Former champion, PPD retires from DOTA2
On 21st April 2020, Peter “ppd” Dager, former captain of team Evil Geniuses, the International 2015 Champions, retires from competitive DOTA2. The announcement came as shocking news to the DOTA2 community and pro players alike. After all, many consider PPD as the face of NA DOTA, who nurtured the growth of its pro scene.
Hall of Fame
To this day, Evil Geniuses still remains as NA’s strongest team. In fact, EG was the first NA team to win an Internationals back in 2015. As captain, he had his fair share of polishing new talents from the region to turn them into better and consistent players. For instance, Sumail, former EG mid player who won TI5 at the age of 16. While ppd may not be the flashiest player in the game, he’s responsible in developing a good draft for his team’s victory.
After winning TI5, ppd stayed around a little longer at EG and won third place in TI6. While it wasn’t horrible results, ppd decided to leave EG regardless. Instead, he decided to play for a different team, Optic Esports. Ppd’s new team attracted many fans as the former EG captain led the new team. Indirectly, it shed some spotlight for young prodigies in the team to shine, such as CCnC. Team Optic Gaming managed to secure a respectable 7th place at TI8.
Trying EU for a Change
Once again, ppd left the team but this time, he ventured to the EU region instead. Many fans questioned ppd’s decision to compete in the EU region, considering it’s the toughest region to qualify for any tournament. EU is home to some of the world’s best teams such as Team Secret, Team OG, Team Liquid, Nigma and many more.
Yet, after a long DPC season, Ninjas in Pyjamas, still managed to pull through and secure their spot at TI9. They ranked 8th in the DPC leaderboards. Unfortunately, despite the expectations on the seasoned veteran, NIP was upset in the TI9 group stage. With the last place in the groups, NIP was the first team to be eliminated. Although the entire NIP roster were signed off, Ppd remained to form his new team this year.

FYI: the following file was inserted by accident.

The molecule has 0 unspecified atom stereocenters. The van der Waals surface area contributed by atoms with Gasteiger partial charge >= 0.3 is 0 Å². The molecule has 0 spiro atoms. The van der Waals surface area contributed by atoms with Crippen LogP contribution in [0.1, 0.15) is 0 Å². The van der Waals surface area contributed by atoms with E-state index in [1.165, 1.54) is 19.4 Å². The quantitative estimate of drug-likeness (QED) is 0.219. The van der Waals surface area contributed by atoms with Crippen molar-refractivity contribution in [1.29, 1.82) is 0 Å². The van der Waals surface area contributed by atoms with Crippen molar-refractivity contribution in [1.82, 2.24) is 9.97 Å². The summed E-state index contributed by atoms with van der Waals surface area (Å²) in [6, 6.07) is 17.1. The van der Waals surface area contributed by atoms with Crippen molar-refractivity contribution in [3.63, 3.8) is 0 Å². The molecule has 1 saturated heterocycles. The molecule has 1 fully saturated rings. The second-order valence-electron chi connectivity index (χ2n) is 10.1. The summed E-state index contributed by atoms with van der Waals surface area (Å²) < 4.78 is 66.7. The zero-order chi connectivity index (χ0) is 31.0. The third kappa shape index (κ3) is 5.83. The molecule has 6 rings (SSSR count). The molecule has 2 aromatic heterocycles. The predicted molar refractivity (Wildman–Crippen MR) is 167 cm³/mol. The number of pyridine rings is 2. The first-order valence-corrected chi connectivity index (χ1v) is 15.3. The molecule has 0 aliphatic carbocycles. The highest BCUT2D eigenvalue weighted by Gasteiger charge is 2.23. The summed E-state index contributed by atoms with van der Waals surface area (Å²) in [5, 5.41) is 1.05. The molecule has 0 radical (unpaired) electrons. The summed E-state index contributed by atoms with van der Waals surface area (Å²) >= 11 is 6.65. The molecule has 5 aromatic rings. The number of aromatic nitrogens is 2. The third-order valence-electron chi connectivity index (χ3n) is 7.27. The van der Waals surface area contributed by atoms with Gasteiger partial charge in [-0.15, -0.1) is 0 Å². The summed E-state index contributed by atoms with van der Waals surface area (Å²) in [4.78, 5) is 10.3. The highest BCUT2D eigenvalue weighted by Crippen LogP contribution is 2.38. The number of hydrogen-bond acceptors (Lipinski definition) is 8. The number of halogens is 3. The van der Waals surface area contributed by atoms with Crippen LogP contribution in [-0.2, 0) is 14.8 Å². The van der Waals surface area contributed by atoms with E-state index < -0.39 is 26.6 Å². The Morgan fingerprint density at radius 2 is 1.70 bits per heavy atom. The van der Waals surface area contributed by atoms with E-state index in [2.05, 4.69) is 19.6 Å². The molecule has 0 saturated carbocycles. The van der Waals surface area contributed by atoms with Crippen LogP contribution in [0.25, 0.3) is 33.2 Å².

They call him Pjsalt
Hilariously, the DOTA2 community nicknamed ppd as “salt” or using the Twitch emote, Pjsalt. This became a thing after ppd himself made a series on his Youtube channel, “Ppd Salty Adventures”. However, the actual reason is because he gets angry quickly when things don’t go as intended in a game. For instance, when a team fight goes south or he misses a guaranteed kill.
Outside of the game, he’s usually well-mannered, as seen in interviews and friendly conversations. However, he’s definitely someone who isn’t afraid to justify what he considers right. Ppd has beef with CIS player, Lil, even though they never play together. After the Internationals 2019, CIS squad, Virtus.pro, suffered early elimination. Lil took it to his Twitter to share his thoughts on why Virtus.pro lost and how his former team wronged him. Ppd replied to Lil’s tweet by calling him out for being toxic every time Virtus.pro fails.
In another “civil war” situation, ppd trash-talked his former teammate, Sumail, by tweeting EG to kick Sumail instead of Universe. Sumail then went on a barrage of replies on ppd’s tweet. However, at a later time, ppd confirmed that the beef is fake after viewers asked him about it.
Missing him already
Ppd’s departure from DOTA2 is bittersweet for many fans but also players. Many pros have tweeted back at him, wishing him best of luck, such as Team OG’s Ceb and Alliance’s Loda. But the one that hits hard is from EG’s player, Arteezy.
We had good times sir
— Artour Babaev (@Arteezy) April 20, 2020
In his tweet, ppd explained that he has spent the entire decade of his twenties, competing in Esports. At his current age of 29, he’s looking for something else that he doesn’t think he can find right now. Over the years, he also stated that he has lost the necessary drive to win competitions. Instead, he is more focused on personal growth, so he feels that this change is healthy. He also expressed his word of gratitude to all his fans and players he met.
Once again, farewell and best of luck, Peter Dager, we hope that we would see you occasionally as a talent in tournaments.